I am writing to you, my dearest wife and children, about what happened to me the day we were captured by the Incas. First and foremost, I would like to send my gratitude to our parents in Tucapel that at the perfect time, they asked us to visit them and I was the only one left behind to man the house. Nevertheless, you need not to worry about me. In this letter, I would just like to describe what happened to me, as well as the way things are now.
Living near the Maule River, a very peaceful and comforting place, brought us a convenient daily life. Besides, life is very simple these days; there is not much complication in our daily tasks and livelihood. What would always come into one’s mind is the ease and privilege of living on our own terms: we have our own beliefs, own social system, and more. Unfortunately, this didn’t last for so long. Just a months ago, we already heard rumors about the rapid expansion of the so-called Inca Empire which begun in the neighboring countries near the basin of Cuzco1. Under Pachacuti Inca and the succeeding Inca leaders, the empire extended further even up to the southern part of the present-day America. After the battle of Cuzco, the Incas and their allies rapidly forwarded their military campaigns. Yupanqui, their leader, even added the term “Pachacuti”2 to his name as a portrayal of his power. Later on, just five days after you have left home, they finally reached our hometown; we soon became part of their empire. The good thing is, however, the Araucanos, who have allies from Tucapel and Puren, were able to withhold the Inca army from going beyond the Maule River3 . You are perfectly safe there.
As usual, the Inca social rules, beliefs, and political systems are implemented to the newly conquered people. Thankfully, I don’t find it to be tyrannical. The government, with its systems, is characterized by its great objectives. Unlike the Aztecs, the Inca’s rule over us is done by means of imperial unification4. For instance, the Inca government do not only impose its political systems and regulations in our community, but also influence us with their social and religious beliefs and customs. The first day of our adaption to the Inca culture was very remarkable for me. We were required to worship and offer to their gods, and the Inca priests were leading the congregation in prayers and rituals – such as offering human beings to their gods5. Religious rituals are observed in occasions like military victories, natural disasters, etc.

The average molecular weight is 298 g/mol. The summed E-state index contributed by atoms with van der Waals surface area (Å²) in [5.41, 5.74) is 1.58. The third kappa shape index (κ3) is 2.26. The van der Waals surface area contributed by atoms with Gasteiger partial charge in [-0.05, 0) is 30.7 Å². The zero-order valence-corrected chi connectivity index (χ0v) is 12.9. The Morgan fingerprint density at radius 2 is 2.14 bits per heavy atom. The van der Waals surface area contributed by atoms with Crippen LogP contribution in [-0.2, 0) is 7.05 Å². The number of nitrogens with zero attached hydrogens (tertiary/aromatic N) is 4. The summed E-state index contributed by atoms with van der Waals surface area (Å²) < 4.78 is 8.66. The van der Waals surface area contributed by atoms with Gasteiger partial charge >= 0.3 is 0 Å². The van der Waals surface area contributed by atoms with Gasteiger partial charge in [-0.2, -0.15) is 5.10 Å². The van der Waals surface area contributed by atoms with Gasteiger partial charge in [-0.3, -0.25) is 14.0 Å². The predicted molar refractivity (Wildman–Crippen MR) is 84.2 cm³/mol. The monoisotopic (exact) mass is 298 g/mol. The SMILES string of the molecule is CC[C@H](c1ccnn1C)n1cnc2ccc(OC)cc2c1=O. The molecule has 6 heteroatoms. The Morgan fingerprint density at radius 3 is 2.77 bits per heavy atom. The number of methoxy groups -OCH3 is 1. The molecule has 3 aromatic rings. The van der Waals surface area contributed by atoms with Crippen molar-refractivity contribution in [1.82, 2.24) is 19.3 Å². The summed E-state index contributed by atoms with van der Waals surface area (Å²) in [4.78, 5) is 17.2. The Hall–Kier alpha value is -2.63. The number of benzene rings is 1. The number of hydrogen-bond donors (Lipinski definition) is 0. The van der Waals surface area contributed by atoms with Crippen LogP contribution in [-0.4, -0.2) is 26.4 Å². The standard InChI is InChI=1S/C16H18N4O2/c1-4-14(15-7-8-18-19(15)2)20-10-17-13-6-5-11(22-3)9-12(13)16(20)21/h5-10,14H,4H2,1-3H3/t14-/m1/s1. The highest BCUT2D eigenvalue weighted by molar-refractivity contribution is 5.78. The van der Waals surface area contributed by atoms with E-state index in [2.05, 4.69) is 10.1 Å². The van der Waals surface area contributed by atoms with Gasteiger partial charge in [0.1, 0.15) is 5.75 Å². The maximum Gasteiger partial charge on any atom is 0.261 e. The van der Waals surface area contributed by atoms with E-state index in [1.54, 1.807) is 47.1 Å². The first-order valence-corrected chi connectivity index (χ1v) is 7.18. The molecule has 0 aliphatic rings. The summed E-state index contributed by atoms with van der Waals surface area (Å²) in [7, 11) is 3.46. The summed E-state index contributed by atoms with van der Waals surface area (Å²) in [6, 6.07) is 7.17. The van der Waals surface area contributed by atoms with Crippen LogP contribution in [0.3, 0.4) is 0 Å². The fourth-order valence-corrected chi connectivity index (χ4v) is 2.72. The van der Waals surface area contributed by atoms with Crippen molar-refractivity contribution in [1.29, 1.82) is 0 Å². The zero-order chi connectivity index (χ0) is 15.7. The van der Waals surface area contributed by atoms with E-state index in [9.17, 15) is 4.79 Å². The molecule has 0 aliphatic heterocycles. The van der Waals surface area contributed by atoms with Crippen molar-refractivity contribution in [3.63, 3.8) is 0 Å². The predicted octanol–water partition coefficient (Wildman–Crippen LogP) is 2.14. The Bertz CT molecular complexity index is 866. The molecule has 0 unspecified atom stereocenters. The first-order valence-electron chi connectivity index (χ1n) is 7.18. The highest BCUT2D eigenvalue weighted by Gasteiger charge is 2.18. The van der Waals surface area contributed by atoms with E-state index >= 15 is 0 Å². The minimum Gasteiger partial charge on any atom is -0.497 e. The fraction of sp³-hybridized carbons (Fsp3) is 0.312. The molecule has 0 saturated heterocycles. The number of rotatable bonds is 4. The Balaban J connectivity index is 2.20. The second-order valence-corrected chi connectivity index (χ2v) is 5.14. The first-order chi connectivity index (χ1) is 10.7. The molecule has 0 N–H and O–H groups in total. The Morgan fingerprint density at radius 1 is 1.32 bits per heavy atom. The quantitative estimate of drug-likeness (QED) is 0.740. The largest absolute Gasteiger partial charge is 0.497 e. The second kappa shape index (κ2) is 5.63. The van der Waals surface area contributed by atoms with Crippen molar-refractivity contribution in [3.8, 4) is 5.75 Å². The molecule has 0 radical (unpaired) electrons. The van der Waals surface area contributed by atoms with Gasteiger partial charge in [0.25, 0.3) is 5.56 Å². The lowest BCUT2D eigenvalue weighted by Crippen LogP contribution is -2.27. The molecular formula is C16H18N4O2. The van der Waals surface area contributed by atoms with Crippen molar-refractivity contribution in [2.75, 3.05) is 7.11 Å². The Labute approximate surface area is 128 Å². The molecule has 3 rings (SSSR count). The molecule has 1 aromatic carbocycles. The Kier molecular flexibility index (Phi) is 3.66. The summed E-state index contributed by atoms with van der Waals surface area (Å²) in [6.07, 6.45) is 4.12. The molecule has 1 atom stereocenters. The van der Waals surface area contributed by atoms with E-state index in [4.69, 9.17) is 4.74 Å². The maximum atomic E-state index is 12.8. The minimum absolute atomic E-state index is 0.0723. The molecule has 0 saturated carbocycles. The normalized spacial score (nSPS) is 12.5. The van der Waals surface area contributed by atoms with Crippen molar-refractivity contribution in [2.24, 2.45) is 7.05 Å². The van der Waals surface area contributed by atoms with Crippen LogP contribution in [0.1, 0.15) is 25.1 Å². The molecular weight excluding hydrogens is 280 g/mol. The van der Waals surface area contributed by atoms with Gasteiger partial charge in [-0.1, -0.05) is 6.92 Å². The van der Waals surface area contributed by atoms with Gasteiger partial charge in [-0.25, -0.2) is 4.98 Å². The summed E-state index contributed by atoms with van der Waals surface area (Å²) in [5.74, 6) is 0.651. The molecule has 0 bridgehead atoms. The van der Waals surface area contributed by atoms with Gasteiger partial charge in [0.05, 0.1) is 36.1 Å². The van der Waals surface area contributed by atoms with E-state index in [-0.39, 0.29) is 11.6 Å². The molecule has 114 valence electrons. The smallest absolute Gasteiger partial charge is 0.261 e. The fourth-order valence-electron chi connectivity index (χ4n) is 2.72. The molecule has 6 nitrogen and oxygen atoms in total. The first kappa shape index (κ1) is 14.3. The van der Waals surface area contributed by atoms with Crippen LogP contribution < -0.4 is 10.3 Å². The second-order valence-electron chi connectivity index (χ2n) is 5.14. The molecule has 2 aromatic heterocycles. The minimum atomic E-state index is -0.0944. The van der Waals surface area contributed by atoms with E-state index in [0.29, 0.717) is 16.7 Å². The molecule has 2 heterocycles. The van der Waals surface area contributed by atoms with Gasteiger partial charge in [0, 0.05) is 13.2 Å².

Additionally, we are required to pay tribute to all Inca authorities. Public officials gathered a number of men and brought us to a particular place to do certain public duties: building public structures, maintaining roads, cleaning temples, and other civil works. We were also instructed about the daily task of gathering enough goods as tribute to government officials. Nevertheless, although we are expected to work hard for them, they promise to provide us with services and goods, food and clothing, drinks, and entertainment6. In fact, it is their pleasure to give even land properties to exceptional public servants. And that looks like hometown to me. Even if they require them of certain daily labor quotas, they make ways to keep their objective fulfilled – that is, that the subject people will be more unified with the Inca Empire.
However, another thing with the social structure of the Inca civilization has to do with sexuality. On that same day, I came to know one couple who are both native Incas. I found out that virginity is not very much valued for them, and premarital sex is just a common thing for them to do7. Virginity is not an absolute requirement for them to marry. In marriages, Incas marry at young ages. Women marry at the young age of between 16 and 20, while men marry around the age of 258. In the Inca culture, having more wives are bestowed mostly upon the nobles. Since it is hard to support big families, only such individuals are privileged of that thing.
Furthermore, I have also witnessed the elaboration of the final life cycle of an Inca. That is the death/burial ceremony. In the afternoon, I saw a number of soldiers who died for courageously fighting in battles during that Inca imperialism. According to their practice, the dead is covered with cloth. And before the burial ceremony takes place, a number of mourners – mostly the relatives – will perform a slow dance around the dead body. Afterwards, the person will be burned along with his/her possessions9. Like in other cultures today, Inca people wear black clothes during burial ceremonies as a manifestation of deep sorrow for the person that passed away. The nobles and other Inca rulers were given exceptional respect from the public when it comes to their burials. Unlike the common Incas, the bodies of the nobles are preserved with some herbs, and the mourning throughout the land lasts almost for a whole year.
The structure of the ayllu10 is mainly composed of those things. Every day, the subject people – who have differing native cultures – endeavor to gain the favor of the Inca nobles, while the native Incas provide us even our special needs and wants as if we are native ones. I just hope that one day we will soon be seeing each other. Also, give courage to our children. Goodbye.
Malpass, Michael. Daily Life in the Inca Empire. Westport, CT: Greenwood Press, 1996.
Julien, Catherine. Reading Inca History. Iowa City, IA: University of Iowa Press, 2009.
John P. McKay, Bennett D. Hill, John Buckler, eds. A History of World Societies, Eighth
Edition, Volume A: From Antiquity to 1500. Boston and New York: Bedford/St. Martin’s,